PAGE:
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[kil-roi] /ˈkɪl rɔɪ/
a fictitious American male, created by American troops who left the inscription “Kilroy was here” on walls, property, etc., all over the world in the years during and after World War II. Unabridged
Based on the Random House Dictionary, © Random House, Inc. 2015.
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  • Mr. Kilroy had come in while they were talking, and sat listening to the last part of the conversation.

    The Beth Book Sarah Grand
  • "You make me feel ashamed of myself, Ideala," said Mrs. Kilroy with contrition.

    The Beth Book Sarah Grand
  • "A friend of Mrs. Kilroy's, I believe," the gentleman answered, and moved off as if he resented the question.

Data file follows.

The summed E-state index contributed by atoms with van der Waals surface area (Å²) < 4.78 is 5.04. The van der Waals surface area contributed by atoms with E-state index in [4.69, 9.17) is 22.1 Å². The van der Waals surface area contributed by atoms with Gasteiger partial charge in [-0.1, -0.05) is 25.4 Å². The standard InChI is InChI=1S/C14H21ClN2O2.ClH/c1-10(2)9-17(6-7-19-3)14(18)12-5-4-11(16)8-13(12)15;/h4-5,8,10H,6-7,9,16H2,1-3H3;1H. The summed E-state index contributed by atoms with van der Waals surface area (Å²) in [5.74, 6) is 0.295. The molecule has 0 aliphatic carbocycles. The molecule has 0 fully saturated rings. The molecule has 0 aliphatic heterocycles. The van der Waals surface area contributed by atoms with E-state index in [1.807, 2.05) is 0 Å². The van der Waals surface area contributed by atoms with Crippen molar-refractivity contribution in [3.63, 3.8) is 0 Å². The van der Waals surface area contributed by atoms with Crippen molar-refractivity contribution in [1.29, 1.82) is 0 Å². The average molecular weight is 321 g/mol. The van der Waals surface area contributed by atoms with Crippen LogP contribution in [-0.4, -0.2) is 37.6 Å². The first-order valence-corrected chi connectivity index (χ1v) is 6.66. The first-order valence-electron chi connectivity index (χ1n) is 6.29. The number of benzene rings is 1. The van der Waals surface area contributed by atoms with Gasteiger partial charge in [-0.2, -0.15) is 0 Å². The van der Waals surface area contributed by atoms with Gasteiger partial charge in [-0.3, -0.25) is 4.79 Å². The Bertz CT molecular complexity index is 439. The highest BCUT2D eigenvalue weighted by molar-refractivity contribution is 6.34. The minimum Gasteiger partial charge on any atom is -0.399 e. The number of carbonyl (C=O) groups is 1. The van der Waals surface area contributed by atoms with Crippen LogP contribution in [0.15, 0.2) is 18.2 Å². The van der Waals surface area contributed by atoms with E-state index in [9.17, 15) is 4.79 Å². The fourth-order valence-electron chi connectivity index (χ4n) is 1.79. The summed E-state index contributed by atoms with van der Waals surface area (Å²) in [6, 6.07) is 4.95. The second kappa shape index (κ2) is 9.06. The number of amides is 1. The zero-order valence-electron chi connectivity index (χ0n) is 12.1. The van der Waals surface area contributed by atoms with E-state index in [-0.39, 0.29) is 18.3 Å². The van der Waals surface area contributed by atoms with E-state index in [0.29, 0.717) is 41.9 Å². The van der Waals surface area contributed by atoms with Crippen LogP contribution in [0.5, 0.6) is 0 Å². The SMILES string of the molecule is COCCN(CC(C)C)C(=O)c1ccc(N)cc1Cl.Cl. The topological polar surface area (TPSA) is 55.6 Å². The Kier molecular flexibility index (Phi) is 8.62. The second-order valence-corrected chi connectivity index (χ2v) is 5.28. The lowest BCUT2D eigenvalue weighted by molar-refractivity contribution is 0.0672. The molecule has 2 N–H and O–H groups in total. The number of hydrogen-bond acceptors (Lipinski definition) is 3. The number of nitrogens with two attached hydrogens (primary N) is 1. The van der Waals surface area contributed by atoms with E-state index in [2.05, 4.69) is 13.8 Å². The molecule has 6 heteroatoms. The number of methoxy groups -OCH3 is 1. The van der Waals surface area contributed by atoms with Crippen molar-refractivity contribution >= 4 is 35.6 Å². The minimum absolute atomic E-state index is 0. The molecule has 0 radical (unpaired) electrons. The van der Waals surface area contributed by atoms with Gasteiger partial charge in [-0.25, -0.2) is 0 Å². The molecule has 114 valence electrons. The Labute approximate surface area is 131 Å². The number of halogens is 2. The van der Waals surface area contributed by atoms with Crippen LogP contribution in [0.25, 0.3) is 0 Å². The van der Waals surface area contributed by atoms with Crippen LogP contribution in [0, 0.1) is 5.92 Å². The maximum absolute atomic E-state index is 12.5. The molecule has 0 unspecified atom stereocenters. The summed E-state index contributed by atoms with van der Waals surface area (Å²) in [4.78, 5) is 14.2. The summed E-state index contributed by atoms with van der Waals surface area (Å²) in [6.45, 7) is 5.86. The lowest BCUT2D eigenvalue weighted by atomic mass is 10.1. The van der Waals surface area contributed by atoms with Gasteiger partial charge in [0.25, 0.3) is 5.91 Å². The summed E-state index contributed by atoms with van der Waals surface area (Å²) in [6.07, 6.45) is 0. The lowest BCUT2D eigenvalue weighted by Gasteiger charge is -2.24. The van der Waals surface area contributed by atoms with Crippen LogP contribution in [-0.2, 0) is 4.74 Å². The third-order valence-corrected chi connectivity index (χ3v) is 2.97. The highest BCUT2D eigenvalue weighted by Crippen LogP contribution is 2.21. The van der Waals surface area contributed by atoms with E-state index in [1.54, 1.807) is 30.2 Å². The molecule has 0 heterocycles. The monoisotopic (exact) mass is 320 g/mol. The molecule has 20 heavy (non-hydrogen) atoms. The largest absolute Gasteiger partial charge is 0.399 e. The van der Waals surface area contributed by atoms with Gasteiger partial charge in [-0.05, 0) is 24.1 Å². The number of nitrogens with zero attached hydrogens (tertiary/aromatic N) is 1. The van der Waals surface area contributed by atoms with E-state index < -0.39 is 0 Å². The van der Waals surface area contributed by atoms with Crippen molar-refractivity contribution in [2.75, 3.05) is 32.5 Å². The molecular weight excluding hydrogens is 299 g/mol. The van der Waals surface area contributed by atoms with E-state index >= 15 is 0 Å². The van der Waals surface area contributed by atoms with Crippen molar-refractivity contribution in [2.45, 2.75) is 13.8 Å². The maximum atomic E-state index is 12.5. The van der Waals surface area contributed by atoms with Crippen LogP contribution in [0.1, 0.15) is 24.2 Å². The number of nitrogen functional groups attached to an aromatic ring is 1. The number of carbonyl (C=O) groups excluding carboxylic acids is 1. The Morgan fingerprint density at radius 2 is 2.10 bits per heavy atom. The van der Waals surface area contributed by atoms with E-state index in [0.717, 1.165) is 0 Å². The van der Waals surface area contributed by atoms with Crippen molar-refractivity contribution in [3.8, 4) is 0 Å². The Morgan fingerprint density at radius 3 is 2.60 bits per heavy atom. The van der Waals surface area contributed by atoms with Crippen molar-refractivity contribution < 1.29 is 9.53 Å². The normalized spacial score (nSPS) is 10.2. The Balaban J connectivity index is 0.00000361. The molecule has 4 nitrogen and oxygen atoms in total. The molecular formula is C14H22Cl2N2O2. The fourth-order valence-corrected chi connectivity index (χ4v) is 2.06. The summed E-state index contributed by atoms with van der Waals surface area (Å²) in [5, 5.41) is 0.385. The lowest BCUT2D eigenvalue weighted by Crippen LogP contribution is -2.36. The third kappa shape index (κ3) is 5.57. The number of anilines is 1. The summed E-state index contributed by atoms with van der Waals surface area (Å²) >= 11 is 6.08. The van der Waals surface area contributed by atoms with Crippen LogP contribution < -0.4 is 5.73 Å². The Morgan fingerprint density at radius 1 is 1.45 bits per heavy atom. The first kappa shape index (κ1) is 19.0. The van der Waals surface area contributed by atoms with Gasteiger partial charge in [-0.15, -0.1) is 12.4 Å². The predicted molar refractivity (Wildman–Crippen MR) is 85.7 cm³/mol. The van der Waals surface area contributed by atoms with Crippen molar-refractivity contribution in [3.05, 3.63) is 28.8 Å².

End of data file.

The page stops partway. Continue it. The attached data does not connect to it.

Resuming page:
The Beth Book Sarah Grand
  • "Then he must have suspected that you would disapprove," said Mrs. Kilroy.

    The Beth Book Sarah Grand
  • "That is what Sir George says, and he knows her well," Mrs. Kilroy interposed.

    The Beth Book Sarah Grand
  • Lady Fulda Guthrie, an aunt of Mrs. Kilroy's, was the only other guest.

    The Beth Book Sarah Grand
  • "That kind of man spends most of his time in cultivating acquaintances," said Mr. Kilroy.

    The Beth Book Sarah Grand
Word Origin and History for Kilroy

U.S. military graffito character, 1945, said to be either Sgt. Francis J. Kilroy Jr., U.S. Army Air Transport, whose friend or friends began writing his name everywhere as a prank; or war materiéls inspector James J. Kilroy of Quincy, Mass., who wrote "Kilroy was here" on everything he checked.

Online Etymology Dictionary, © 2010 Douglas Harper
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